Common mode reference generator 219 generates a common mode reference voltage at VCM pad 208 and the noninverting (+) input of common mode amplifier 205. Common mode reference generator 219 powers down after operational amplifier 202. During power-down, currents through output (AOUT) pad 203 and VCM pad 208 are controlled by ramp down current generator 220 of FIG. 2.

Returning to FIG. 2, power down of IDAC 202 is controlled by the control SIGNAL POWER DOWN IDAC as delayed by delay 222. The control signal POWER DOWN REFERENCE, as delayed through delay 223, controls power-down of bandgap reference 224, which provides the bias currents to IDAC 201 and operational amplifier 202. Level shifters 225 and 226 shift the low level control signals DRIVER POWER DOWN\ and POWER DOWN VCM\, generated from a low voltage power supply, to the higher levels required by the circuitry of VCM generator 219 and regulated gate drive 218. To prevent pops in the audio output, the outputs of level shifters 226 and 225 go to a known state and shutdown operational amplifier 202, if the low voltage supply is removed before the high voltage supply.

FIG. 3A is a block diagram showing an N-element embodiment of IDAC array 201 of FIG. 2. In the illustrated embodiment, complementary input data streams DIN and DINB from the quantizer of a delta-sigma modulator are shifted through a set of one-bit shift register (SR) elements 301 a, . . . , 301N by the master clock signal MCK, in which N is an integer index. The output of each shift register element 301 a, . . . , 301N drives a corresponding DAC element 301 a, . . . , 301N. The resulting overlapping analog output signals drive signal lines INN and INP to the summing nodes at the inputs of opamp 202 of FIG. 2.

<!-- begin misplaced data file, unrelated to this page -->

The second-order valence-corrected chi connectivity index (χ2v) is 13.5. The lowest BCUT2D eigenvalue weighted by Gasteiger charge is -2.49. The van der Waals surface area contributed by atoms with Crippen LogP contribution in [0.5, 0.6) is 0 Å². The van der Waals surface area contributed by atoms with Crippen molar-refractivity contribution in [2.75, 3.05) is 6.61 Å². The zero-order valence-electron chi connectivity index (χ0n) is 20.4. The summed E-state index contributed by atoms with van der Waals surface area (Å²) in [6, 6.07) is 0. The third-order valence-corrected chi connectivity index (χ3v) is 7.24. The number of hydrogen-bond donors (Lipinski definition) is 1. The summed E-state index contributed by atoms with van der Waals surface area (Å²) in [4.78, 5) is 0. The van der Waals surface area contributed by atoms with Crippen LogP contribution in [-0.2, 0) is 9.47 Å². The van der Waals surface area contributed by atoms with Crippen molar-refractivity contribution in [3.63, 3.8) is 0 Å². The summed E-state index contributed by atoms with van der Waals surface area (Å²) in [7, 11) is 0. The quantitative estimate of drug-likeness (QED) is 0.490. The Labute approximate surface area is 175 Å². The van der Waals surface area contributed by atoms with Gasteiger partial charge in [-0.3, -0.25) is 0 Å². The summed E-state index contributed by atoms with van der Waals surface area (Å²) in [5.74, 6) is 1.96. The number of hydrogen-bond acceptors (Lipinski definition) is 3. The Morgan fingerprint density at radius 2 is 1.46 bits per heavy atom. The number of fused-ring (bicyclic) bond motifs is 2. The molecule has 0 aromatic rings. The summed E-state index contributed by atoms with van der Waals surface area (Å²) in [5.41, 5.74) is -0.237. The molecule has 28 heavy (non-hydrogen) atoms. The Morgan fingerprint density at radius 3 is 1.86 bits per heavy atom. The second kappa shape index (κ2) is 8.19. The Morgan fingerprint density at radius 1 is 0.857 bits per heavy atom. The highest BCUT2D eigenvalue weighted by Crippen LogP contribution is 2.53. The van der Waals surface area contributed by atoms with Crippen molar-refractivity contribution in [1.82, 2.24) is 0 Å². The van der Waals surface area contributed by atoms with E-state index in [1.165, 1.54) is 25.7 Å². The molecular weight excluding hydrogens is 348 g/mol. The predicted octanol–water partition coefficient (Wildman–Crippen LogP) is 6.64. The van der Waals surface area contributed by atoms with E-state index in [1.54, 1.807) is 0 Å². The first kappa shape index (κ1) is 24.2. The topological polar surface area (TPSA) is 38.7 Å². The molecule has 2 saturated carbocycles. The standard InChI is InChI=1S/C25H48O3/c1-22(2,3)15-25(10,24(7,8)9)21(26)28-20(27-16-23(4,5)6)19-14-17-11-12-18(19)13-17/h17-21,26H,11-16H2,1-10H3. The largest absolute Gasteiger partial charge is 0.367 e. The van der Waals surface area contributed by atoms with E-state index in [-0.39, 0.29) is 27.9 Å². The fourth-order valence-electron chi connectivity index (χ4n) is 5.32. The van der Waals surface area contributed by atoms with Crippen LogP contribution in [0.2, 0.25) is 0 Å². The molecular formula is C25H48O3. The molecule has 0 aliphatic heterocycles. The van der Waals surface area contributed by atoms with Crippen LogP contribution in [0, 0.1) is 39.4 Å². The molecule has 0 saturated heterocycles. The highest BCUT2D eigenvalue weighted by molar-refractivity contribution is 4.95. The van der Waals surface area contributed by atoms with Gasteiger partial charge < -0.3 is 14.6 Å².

A second set of dummy one-bit shift register elements 303 a, . . . , 303N shift complementary dummy input data streams DIND and DINDB in response to the MCK signal. FIG. 3B illustrates a selected number of cycles of the MCK, DIN and DIND signals for an embodiment where N is equal to eight. Dummy data streams DIND and DINB are generated relative to the input data streams DIN and DINB such that for every rising edge of the MCK signal, a corresponding edge (rising or falling) occurs on either input data stream DIN or dummy data stream DIND. The outputs from shift register elements 303 a, . . . , 303N drive a corresponding set of dummy conversion elements 304 a, . . . , 304N coupled to signal lines INN and INP. Each dummy conversion element 304 a, . . . , 304N has a capacitance matched to the capacitance of a corresponding DAC element 302 a, . . . , 302N.

FIG. 4A shows one exemplary current DAC element 302 a, . . . , N from IDAC array 201 of FIGS. 2 and 3A, along with a more detailed electrical schematic diagram of level shifter 211 of FIG. 2.